Delayed flights and nation’s plight



Friday 23rd June, 2023

SriLankan Airlines came under a scathing attack in Parliament on Wednesday. In what turned out to be a rare moment of unity among warring political parties, both sides of the House joined forces to bash the so-called national carrier left, right and centre. Not that the beleaguered airline does not deserve such a roasting, but the question is whether the holier-than-thou MPs can absolve themselves of the blame for the plight of the national airline.

Minister of Labour and Foreign Employment Manusha Nanayakkara led the attack on SriLankan Airlines in Parliament. He went ballistic. His ire was understandable; the 800th batch of Sri Lankan workers had failed to reach South Korea on time due to an inordinate flight delay, the previous day. He said SriLankan Airlines had consistently failed to provide a satisfactory service, and therefore Korean Air had offered to operate direct flights to Colombo mainly for the benefit of Sri Lanka’s migrant workers. Thus, South Korea has had to go out of its way not only to provide jobs to Sri Lankans but also to help them with air travel! Aren’t we abusing that friendly nation’s kindness?

SriLankan Airlines has said Tuesday’s flight was delayed because one of its cockpit crew members was not well, and it was difficult to find a replacement until Wednesday owing to ‘various regulations for fatigue and safety that govern operating crew’. But how would it explain its flights being ‘usually late’? Minister Nanayakkara told Parliament that it was not the first time there had been an inordinate delay on the part of SriLankan Airlines. He insisted that such delays were frequent. If SriLankan Airlines cannot keep to its flight schedules, it should at least learn to concoct believable excuses for its delays!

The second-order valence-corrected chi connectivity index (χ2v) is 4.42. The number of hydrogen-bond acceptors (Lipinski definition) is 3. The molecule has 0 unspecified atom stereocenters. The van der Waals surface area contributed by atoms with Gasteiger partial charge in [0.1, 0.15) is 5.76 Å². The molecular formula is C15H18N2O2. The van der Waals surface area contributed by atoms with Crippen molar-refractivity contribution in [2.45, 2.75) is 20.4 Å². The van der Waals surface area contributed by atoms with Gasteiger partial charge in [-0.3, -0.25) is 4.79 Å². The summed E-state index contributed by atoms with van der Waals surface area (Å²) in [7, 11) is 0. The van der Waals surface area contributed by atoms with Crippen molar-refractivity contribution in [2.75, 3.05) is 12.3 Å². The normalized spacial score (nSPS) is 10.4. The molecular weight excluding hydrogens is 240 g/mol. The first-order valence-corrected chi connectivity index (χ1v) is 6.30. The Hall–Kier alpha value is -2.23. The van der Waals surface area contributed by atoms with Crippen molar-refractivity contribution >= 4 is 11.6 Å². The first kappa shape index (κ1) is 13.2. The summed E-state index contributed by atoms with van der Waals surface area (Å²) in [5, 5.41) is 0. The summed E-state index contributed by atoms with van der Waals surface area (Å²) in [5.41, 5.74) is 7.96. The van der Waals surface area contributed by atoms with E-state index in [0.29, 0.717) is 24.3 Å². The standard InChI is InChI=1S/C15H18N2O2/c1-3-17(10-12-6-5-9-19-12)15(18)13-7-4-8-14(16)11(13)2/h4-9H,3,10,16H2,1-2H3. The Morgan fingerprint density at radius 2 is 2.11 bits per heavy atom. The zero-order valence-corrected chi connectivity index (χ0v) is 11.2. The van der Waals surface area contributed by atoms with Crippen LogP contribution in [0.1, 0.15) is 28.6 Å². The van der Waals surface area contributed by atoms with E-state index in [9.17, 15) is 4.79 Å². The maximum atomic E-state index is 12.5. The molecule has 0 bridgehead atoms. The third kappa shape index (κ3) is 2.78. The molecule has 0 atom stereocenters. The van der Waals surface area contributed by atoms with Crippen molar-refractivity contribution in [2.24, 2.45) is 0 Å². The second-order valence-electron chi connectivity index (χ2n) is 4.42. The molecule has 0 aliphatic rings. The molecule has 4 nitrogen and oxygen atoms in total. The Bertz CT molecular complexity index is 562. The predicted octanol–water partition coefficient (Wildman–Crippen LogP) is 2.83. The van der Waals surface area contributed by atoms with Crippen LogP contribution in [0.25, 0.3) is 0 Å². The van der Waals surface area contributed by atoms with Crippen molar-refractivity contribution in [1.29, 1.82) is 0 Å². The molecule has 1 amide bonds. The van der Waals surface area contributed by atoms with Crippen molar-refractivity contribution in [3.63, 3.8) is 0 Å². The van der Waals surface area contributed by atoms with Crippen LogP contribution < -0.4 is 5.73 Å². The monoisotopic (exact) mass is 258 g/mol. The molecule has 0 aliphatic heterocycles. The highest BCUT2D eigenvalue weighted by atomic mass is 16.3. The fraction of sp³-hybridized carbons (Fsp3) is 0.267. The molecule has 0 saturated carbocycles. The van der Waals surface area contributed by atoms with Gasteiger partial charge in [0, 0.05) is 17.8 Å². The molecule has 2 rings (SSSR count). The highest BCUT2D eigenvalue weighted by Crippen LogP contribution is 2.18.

Every legislator loves to get on the moral high horse, and pontificate to others. While watching our honourable MPs raking the national carrier over the coals for delays, etc., one wondered why they did not turn the searchlight inwards. What did those worthies do when unmistakable signs of an economic crisis appeared about two years ago?

They have had the chutzpah to claim that they were not aware of the gravity of the economic situation, because nobody had informed them of it! In so doing, they have admitted, albeit unwittingly, that they neglected their fiduciary duties; it is incumbent upon legislators to watch over the economy and call for corrective action whenever ominous dark clouds happen to gather on the economic front. They should have protested in Parliament, cranking up pressure on the Gotabaya Rajapaksa government to seek IMF assistance forthwith when it became known that the country’s foreign reserves were dwindling.

The leaders of almost all political parties currently represented in Parliament are responsible for what has befallen the national carrier and other state-owned ventures such as the Sri Lanka Transport Board. Their corrupt practices and interference have taken a heavy toll on the state-owned airbuses and omnibuses alike. They have catapulted their cronies sans any experience in the airline industry to the top notches of SriLankan Airlines besides cutting corrupt deals at its expense. Today, the national carrier is lying spread-eagled like a sick dodo, and the self-righteous kapati-suit fraternity is trying to make it perform aerobatics!

What’s the world coming to when a nation cannot ever so much as ensure that its migrant workers reach their destinations on time? Sri Lanka must get its act together and show the world that it is serious about hoisting itself from the current economic mire. But how could it do so while being in the clutches of a bunch of failed politicians who have bankrupted its economy and are holding on to power by depriving the people of their franchise?


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